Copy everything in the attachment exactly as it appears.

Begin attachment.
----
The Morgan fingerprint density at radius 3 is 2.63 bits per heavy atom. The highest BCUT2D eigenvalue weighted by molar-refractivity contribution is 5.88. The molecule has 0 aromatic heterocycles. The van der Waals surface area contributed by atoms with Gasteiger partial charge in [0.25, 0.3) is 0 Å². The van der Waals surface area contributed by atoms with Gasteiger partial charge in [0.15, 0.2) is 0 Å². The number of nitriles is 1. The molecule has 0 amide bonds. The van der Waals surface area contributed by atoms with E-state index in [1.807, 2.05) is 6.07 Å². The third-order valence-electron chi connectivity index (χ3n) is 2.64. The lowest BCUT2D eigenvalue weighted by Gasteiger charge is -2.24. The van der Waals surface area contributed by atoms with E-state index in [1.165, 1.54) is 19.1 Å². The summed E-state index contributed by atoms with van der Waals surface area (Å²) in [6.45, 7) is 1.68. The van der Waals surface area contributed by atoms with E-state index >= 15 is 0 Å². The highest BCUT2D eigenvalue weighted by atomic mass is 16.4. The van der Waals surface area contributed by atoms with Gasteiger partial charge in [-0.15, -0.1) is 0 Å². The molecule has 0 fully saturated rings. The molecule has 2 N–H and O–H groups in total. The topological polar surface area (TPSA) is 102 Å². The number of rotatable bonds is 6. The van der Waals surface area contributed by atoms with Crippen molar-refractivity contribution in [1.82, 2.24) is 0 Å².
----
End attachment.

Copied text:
The Morgan fingerprint density at radius 3 is 2.63 bits per heavy atom. The highest BCUT2D eigenvalue weighted by molar-refractivity contribution is 5.88. The molecule has 0 aromatic heterocycles. The van der Waals surface area contributed by atoms with Gasteiger partial charge in [0.25, 0.3) is 0 Å². The van der Waals surface area contributed by atoms with Gasteiger partial charge in [0.15, 0.2) is 0 Å². The number of nitriles is 1. The molecule has 0 amide bonds. The van der Waals surface area contributed by atoms with E-state index in [1.807, 2.05) is 6.07 Å². The third-order valence-electron chi connectivity index (χ3n) is 2.64. The lowest BCUT2D eigenvalue weighted by Gasteiger charge is -2.24. The van der Waals surface area contributed by atoms with E-state index in [1.165, 1.54) is 19.1 Å². The summed E-state index contributed by atoms with van der Waals surface area (Å²) in [6.45, 7) is 1.68. The van der Waals surface area contributed by atoms with E-state index >= 15 is 0 Å². The highest BCUT2D eigenvalue weighted by atomic mass is 16.4. The van der Waals surface area contributed by atoms with Gasteiger partial charge in [-0.15, -0.1) is 0 Å². The molecule has 0 fully saturated rings. The molecule has 2 N–H and O–H groups in total. The topological polar surface area (TPSA) is 102 Å². The number of rotatable bonds is 6. The van der Waals surface area contributed by atoms with Crippen molar-refractivity contribution in [1.82, 2.24) is 0 Å².